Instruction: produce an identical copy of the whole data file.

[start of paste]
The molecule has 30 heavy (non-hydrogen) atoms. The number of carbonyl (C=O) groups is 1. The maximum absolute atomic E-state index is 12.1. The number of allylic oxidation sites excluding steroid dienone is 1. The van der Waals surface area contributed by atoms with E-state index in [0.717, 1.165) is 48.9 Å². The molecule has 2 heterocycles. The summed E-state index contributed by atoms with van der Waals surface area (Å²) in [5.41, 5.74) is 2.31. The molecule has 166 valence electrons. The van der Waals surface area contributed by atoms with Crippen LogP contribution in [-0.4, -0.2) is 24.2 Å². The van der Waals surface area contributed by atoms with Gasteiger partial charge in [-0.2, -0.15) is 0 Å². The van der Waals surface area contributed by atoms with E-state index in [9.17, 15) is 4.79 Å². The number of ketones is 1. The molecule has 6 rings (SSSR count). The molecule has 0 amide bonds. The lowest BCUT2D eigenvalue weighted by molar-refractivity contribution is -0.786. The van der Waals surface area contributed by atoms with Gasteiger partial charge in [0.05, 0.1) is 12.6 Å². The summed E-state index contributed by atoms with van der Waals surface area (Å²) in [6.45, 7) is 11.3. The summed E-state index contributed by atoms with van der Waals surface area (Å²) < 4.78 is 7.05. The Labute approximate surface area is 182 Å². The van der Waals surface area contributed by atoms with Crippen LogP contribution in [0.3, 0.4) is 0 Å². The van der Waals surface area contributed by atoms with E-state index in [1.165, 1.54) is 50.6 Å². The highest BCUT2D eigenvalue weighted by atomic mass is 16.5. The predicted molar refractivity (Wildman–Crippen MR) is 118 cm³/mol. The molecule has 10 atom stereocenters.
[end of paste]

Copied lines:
The molecule has 30 heavy (non-hydrogen) atoms. The number of carbonyl (C=O) groups is 1. The maximum absolute atomic E-state index is 12.1. The number of allylic oxidation sites excluding steroid dienone is 1. The van der Waals surface area contributed by atoms with E-state index in [0.717, 1.165) is 48.9 Å². The molecule has 2 heterocycles. The summed E-state index contributed by atoms with van der Waals surface area (Å²) in [5.41, 5.74) is 2.31. The molecule has 166 valence electrons. The van der Waals surface area contributed by atoms with Crippen LogP contribution in [-0.4, -0.2) is 24.2 Å². The van der Waals surface area contributed by atoms with Gasteiger partial charge in [-0.2, -0.15) is 0 Å². The van der Waals surface area contributed by atoms with E-state index in [9.17, 15) is 4.79 Å². The number of ketones is 1. The molecule has 6 rings (SSSR count). The molecule has 0 amide bonds. The lowest BCUT2D eigenvalue weighted by molar-refractivity contribution is -0.786. The van der Waals surface area contributed by atoms with Gasteiger partial charge in [0.05, 0.1) is 12.6 Å². The summed E-state index contributed by atoms with van der Waals surface area (Å²) in [6.45, 7) is 11.3. The summed E-state index contributed by atoms with van der Waals surface area (Å²) < 4.78 is 7.05. The Labute approximate surface area is 182 Å². The van der Waals surface area contributed by atoms with Crippen LogP contribution in [0.3, 0.4) is 0 Å². The van der Waals surface area contributed by atoms with E-state index in [1.165, 1.54) is 50.6 Å². The highest BCUT2D eigenvalue weighted by atomic mass is 16.5. The predicted molar refractivity (Wildman–Crippen MR) is 118 cm³/mol. The molecule has 10 atom stereocenters.